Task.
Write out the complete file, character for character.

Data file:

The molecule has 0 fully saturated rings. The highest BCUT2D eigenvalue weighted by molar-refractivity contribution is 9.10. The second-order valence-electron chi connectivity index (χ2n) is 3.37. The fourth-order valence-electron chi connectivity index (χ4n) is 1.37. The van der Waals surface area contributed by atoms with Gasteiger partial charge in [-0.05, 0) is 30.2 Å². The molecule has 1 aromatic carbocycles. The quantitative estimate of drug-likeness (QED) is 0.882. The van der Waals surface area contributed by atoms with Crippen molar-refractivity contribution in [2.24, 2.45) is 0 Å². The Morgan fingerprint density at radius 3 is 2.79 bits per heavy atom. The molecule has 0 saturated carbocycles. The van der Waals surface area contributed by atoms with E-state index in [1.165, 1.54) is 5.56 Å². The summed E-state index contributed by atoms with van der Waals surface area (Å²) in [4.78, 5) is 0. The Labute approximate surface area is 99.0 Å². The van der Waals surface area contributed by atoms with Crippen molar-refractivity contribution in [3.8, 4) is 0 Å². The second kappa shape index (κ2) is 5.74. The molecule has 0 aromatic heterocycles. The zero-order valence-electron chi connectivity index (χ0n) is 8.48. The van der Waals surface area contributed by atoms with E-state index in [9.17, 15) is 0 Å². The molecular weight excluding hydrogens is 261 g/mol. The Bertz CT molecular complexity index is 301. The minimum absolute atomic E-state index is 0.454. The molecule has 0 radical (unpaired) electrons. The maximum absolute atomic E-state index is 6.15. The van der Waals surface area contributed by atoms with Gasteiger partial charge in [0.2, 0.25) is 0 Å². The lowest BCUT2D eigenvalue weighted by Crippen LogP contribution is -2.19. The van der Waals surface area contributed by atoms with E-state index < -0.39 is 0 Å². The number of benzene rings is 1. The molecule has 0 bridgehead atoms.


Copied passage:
The molecule has 0 fully saturated rings. The highest BCUT2D eigenvalue weighted by molar-refractivity contribution is 9.10. The second-order valence-electron chi connectivity index (χ2n) is 3.37. The fourth-order valence-electron chi connectivity index (χ4n) is 1.37. The van der Waals surface area contributed by atoms with Gasteiger partial charge in [-0.05, 0) is 30.2 Å². The molecule has 1 aromatic carbocycles. The quantitative estimate of drug-likeness (QED) is 0.882. The van der Waals surface area contributed by atoms with Crippen molar-refractivity contribution in [2.24, 2.45) is 0 Å². The Morgan fingerprint density at radius 3 is 2.79 bits per heavy atom. The molecule has 0 saturated carbocycles. The van der Waals surface area contributed by atoms with E-state index in [1.165, 1.54) is 5.56 Å². The summed E-state index contributed by atoms with van der Waals surface area (Å²) in [4.78, 5) is 0. The Labute approximate surface area is 99.0 Å². The van der Waals surface area contributed by atoms with Crippen molar-refractivity contribution in [3.8, 4) is 0 Å². The second kappa shape index (κ2) is 5.74. The molecule has 0 aromatic heterocycles. The zero-order valence-electron chi connectivity index (χ0n) is 8.48. The van der Waals surface area contributed by atoms with E-state index in [9.17, 15) is 0 Å². The molecular weight excluding hydrogens is 261 g/mol. The Bertz CT molecular complexity index is 301. The minimum absolute atomic E-state index is 0.454. The molecule has 0 radical (unpaired) electrons. The maximum absolute atomic E-state index is 6.15. The van der Waals surface area contributed by atoms with Gasteiger partial charge in [0.2, 0.25) is 0 Å². The lowest BCUT2D eigenvalue weighted by Crippen LogP contribution is -2.19. The van der Waals surface area contributed by atoms with E-state index < -0.39 is 0 Å². The number of benzene rings is 1. The molecule has 0 bridgehead atoms.